Saturday, November 07, 2009

Phantoms in the brain

NOTE: i used to rely on interactions with interesting people, daily nonsensical discussions with friends (dd with bidi) and personal experiences gathered from doing something out of the way, for most of my intellectual fodder. but alas, those days have left me. i seem to have taken to reading and filling myself with second hand information. hoping to quit this dreadful habit at the slightest hint of something more worthwhile. (i mean no disrespect to the bibliophile, but there is some alluring liveliness in two-way communication which is difficult to attain in a medium like print)


here are a few excerpts that a liked from this one. If you are generally intrigued by the so called human condition, as i am, this might be a fun read.


Chapter 5: The Secret Life of James Thurber
Each time any one of us encounters an object, the visual systems begins a constant questioning process. Sensory input flows from bottom-up, memories and associations from top-down. In this manner the impoverished image is progressively worked on and refined till we actually "see" the object in front of us. I think that these massive feed forward and feedback projections are in the business of conducting successive iterations that enable us to home in on the closet approximation to the truth. To overstate the argument deliberately, perhaps we are hallucinating all the time and what we call perception is arrived at by simply determining which hallucination best conforms to the current sensory input.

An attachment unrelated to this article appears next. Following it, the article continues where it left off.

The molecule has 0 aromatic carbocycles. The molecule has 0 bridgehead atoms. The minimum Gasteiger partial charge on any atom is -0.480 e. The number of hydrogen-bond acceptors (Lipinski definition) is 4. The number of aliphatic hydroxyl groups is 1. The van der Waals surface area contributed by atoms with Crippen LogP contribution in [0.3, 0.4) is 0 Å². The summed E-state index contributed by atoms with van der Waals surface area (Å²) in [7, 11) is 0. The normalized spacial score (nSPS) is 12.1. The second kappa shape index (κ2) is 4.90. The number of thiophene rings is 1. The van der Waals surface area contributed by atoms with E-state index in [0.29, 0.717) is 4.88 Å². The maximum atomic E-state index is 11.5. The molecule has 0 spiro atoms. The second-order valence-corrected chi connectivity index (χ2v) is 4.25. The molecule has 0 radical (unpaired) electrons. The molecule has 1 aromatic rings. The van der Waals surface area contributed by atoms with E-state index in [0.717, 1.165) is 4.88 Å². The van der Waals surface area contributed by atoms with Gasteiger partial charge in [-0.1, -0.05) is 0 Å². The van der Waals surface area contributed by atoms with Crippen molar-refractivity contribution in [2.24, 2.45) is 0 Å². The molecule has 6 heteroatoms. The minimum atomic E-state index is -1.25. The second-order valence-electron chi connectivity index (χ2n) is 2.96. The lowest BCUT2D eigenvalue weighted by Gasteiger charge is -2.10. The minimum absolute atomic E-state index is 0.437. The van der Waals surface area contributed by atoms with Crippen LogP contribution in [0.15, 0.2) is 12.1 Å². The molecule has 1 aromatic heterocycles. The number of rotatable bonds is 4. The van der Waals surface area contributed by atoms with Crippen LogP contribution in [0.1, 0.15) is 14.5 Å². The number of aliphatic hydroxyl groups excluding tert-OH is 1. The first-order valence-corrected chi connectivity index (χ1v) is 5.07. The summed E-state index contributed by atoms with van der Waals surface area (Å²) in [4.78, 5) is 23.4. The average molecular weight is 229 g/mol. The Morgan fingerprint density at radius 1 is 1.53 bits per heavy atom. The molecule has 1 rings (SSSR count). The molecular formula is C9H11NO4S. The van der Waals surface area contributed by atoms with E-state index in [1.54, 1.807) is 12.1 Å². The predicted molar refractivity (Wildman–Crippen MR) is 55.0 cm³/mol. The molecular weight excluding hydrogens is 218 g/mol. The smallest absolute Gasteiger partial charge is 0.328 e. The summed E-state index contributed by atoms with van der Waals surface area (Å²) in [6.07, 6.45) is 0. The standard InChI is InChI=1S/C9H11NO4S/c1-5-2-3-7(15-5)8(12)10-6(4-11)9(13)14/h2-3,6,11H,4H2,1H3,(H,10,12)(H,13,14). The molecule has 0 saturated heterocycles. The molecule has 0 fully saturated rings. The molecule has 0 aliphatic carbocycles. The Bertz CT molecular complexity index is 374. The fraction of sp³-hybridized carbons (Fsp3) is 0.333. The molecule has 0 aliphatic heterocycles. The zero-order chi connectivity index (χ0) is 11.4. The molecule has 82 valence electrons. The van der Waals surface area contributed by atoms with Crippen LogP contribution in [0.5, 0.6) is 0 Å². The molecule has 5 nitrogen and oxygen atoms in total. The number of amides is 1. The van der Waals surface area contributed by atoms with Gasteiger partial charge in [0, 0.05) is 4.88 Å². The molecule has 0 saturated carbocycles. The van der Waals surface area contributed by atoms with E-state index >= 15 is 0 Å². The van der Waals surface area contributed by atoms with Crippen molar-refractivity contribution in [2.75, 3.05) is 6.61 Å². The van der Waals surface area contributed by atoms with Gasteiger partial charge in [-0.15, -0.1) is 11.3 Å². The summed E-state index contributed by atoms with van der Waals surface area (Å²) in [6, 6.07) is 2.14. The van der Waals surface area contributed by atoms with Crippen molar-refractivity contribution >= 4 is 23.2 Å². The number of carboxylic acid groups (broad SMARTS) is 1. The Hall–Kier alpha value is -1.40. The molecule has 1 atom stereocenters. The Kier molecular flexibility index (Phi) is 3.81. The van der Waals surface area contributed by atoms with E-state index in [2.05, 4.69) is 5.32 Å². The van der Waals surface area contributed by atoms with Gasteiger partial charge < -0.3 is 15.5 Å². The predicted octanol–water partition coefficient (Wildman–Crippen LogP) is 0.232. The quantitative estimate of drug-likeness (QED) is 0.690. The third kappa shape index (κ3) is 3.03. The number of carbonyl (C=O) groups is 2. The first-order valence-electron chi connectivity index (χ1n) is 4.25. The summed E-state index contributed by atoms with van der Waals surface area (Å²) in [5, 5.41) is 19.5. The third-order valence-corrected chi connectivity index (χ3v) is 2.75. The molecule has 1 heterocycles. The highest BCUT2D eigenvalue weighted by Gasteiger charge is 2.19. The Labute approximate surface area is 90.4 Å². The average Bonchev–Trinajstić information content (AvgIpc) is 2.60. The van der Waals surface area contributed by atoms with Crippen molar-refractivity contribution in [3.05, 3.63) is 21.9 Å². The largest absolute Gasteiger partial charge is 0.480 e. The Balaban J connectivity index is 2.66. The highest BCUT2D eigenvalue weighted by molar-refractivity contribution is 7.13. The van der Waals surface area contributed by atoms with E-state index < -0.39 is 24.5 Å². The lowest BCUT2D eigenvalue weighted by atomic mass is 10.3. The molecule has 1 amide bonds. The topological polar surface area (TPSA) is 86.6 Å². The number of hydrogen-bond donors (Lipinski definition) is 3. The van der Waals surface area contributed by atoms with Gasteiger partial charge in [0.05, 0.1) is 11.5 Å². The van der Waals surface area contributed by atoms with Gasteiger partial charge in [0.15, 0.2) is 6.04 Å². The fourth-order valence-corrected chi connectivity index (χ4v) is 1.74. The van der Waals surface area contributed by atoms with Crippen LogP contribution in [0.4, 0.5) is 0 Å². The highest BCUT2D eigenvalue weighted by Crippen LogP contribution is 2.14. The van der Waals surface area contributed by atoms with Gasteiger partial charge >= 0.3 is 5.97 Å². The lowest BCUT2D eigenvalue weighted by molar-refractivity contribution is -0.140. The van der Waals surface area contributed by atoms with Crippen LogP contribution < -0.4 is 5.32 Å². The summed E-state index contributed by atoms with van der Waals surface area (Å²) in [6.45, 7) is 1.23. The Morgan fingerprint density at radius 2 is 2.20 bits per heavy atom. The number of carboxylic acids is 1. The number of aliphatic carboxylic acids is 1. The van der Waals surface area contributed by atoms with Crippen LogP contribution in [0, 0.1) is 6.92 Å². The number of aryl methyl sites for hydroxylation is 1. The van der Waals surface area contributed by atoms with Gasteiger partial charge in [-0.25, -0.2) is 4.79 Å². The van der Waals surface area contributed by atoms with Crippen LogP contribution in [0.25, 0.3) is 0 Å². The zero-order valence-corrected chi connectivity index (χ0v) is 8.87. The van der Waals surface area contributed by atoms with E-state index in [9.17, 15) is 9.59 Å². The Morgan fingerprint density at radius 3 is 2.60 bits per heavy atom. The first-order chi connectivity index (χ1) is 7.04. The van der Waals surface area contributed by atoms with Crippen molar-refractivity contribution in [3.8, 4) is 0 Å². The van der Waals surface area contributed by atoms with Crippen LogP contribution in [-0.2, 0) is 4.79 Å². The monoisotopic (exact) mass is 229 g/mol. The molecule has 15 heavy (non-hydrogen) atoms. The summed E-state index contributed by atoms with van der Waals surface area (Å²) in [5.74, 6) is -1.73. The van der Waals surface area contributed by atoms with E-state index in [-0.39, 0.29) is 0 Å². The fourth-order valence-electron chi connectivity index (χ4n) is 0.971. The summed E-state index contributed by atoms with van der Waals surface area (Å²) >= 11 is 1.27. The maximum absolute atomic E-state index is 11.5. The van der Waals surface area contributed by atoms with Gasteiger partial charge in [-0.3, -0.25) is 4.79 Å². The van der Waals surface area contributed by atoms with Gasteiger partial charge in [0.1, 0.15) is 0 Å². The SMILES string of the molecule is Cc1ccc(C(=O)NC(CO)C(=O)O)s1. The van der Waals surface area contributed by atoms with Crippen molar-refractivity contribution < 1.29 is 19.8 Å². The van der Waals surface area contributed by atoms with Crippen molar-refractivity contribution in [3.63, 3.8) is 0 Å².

Chapter 7: The Sound of One Hand Clapping
    Thus the coping strategies of the two hemispheres are fundamentally different. The left hemisphere's job is to create a belief system or model and to fold new experiences into that belief system. If confronted with some new information that doesn't fit the model, it relies on Freudian defence mechanisms to deny, repress or confabulate - anything to preserve the status quo. The right hemisphere's strategy, on the other hand, is to play  "Devils Advocate", to question the status quo and look for global inconsistencies. When the anomalous information reaches a certain threshold, the right hemisphere decides that it is time to force a complete revision of the entire model and start from scratch. The right hemisphere thus forces a "Kuhnian paradigm shift" in response to anomalies, whereas the left hemisphere always tires to cling tenaciously to the way things were.


Chapter 10: The Women Who Died Laughing
    I find great irony in the fact that every time someone smiles at you she is in fact producing a half threat by flashing her canines. When Darwin published 'On the Origin of Species' he delicately hinted in his last chapter that we too may have evolved from apelike ancestors. The English statesman Benjamin Disraeli was outraged by this and at a meeting held in Oxford he asked a famous rhetorical question: "Is man a beast or an angel?" To answer this, he need only have looked at his wife's canines as she smiled at him, and he'd have realized that in this simple universal human gesture of friendliness lies concealed a grim reminder of our savage past.